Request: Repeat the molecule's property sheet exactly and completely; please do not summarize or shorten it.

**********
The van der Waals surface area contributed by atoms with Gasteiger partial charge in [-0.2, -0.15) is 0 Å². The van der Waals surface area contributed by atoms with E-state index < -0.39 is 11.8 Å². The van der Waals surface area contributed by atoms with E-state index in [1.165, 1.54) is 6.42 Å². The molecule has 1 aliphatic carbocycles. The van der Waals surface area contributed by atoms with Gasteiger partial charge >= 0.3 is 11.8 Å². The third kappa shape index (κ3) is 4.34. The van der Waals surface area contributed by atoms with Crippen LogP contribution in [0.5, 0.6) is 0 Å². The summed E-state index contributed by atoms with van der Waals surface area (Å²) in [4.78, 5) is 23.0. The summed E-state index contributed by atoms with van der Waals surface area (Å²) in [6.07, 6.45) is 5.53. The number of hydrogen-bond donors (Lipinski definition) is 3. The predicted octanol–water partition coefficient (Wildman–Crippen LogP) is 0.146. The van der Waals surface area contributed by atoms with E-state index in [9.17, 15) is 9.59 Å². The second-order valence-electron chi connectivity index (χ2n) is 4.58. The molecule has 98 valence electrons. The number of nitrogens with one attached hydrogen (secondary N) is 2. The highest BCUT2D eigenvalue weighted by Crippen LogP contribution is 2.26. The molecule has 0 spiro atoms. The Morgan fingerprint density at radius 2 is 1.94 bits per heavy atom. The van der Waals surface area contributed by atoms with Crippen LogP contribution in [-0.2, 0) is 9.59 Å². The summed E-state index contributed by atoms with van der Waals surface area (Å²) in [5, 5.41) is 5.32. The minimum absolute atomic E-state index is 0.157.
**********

The van der Waals surface area contributed by atoms with Gasteiger partial charge in [-0.2, -0.15) is 0 Å². The van der Waals surface area contributed by atoms with E-state index < -0.39 is 11.8 Å². The van der Waals surface area contributed by atoms with E-state index in [1.165, 1.54) is 6.42 Å². The molecule has 1 aliphatic carbocycles. The van der Waals surface area contributed by atoms with Gasteiger partial charge >= 0.3 is 11.8 Å². The third kappa shape index (κ3) is 4.34. The van der Waals surface area contributed by atoms with Crippen LogP contribution in [0.5, 0.6) is 0 Å². The summed E-state index contributed by atoms with van der Waals surface area (Å²) in [4.78, 5) is 23.0. The summed E-state index contributed by atoms with van der Waals surface area (Å²) in [6.07, 6.45) is 5.53. The number of hydrogen-bond donors (Lipinski definition) is 3. The predicted octanol–water partition coefficient (Wildman–Crippen LogP) is 0.146. The van der Waals surface area contributed by atoms with E-state index in [9.17, 15) is 9.59 Å². The second-order valence-electron chi connectivity index (χ2n) is 4.58. The molecule has 98 valence electrons. The number of nitrogens with one attached hydrogen (secondary N) is 2. The highest BCUT2D eigenvalue weighted by Crippen LogP contribution is 2.26. The molecule has 0 spiro atoms. The Morgan fingerprint density at radius 2 is 1.94 bits per heavy atom. The van der Waals surface area contributed by atoms with Crippen LogP contribution in [-0.2, 0) is 9.59 Å². The summed E-state index contributed by atoms with van der Waals surface area (Å²) in [5, 5.41) is 5.32. The minimum absolute atomic E-state index is 0.157.